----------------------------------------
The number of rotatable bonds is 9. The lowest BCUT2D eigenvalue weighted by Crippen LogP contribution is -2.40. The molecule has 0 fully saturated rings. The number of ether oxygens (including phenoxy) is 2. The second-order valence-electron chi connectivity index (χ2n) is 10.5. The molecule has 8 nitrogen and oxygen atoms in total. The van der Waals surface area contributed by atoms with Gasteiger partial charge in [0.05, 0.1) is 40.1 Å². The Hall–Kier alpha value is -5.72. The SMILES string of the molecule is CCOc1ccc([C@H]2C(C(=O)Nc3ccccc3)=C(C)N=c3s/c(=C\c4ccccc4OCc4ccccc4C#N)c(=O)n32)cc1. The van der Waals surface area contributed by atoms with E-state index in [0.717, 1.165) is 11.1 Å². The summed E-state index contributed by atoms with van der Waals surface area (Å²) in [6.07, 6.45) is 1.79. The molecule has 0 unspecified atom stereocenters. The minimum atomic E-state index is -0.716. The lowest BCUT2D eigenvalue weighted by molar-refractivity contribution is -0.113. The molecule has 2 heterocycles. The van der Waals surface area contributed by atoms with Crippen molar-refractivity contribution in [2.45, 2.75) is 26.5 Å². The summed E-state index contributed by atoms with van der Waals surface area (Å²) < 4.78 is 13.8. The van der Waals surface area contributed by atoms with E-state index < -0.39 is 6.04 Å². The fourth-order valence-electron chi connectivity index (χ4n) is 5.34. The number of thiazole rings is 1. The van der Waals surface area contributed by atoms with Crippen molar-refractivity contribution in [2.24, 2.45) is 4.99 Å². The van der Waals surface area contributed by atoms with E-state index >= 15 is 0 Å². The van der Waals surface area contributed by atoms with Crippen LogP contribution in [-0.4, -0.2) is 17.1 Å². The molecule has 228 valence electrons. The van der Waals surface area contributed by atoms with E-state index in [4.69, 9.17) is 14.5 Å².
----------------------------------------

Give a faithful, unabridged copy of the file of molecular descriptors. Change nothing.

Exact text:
The number of rotatable bonds is 9. The lowest BCUT2D eigenvalue weighted by Crippen LogP contribution is -2.40. The molecule has 0 fully saturated rings. The number of ether oxygens (including phenoxy) is 2. The second-order valence-electron chi connectivity index (χ2n) is 10.5. The molecule has 8 nitrogen and oxygen atoms in total. The van der Waals surface area contributed by atoms with Gasteiger partial charge in [0.05, 0.1) is 40.1 Å². The Hall–Kier alpha value is -5.72. The SMILES string of the molecule is CCOc1ccc([C@H]2C(C(=O)Nc3ccccc3)=C(C)N=c3s/c(=C\c4ccccc4OCc4ccccc4C#N)c(=O)n32)cc1. The van der Waals surface area contributed by atoms with E-state index in [0.717, 1.165) is 11.1 Å². The summed E-state index contributed by atoms with van der Waals surface area (Å²) in [6.07, 6.45) is 1.79. The molecule has 0 unspecified atom stereocenters. The minimum atomic E-state index is -0.716. The lowest BCUT2D eigenvalue weighted by molar-refractivity contribution is -0.113. The molecule has 2 heterocycles. The van der Waals surface area contributed by atoms with Crippen molar-refractivity contribution in [2.45, 2.75) is 26.5 Å². The summed E-state index contributed by atoms with van der Waals surface area (Å²) < 4.78 is 13.8. The van der Waals surface area contributed by atoms with E-state index < -0.39 is 6.04 Å². The fourth-order valence-electron chi connectivity index (χ4n) is 5.34. The number of thiazole rings is 1. The van der Waals surface area contributed by atoms with Crippen molar-refractivity contribution in [2.24, 2.45) is 4.99 Å². The van der Waals surface area contributed by atoms with E-state index >= 15 is 0 Å². The van der Waals surface area contributed by atoms with Crippen LogP contribution in [-0.4, -0.2) is 17.1 Å². The molecule has 228 valence electrons. The van der Waals surface area contributed by atoms with E-state index in [4.69, 9.17) is 14.5 Å².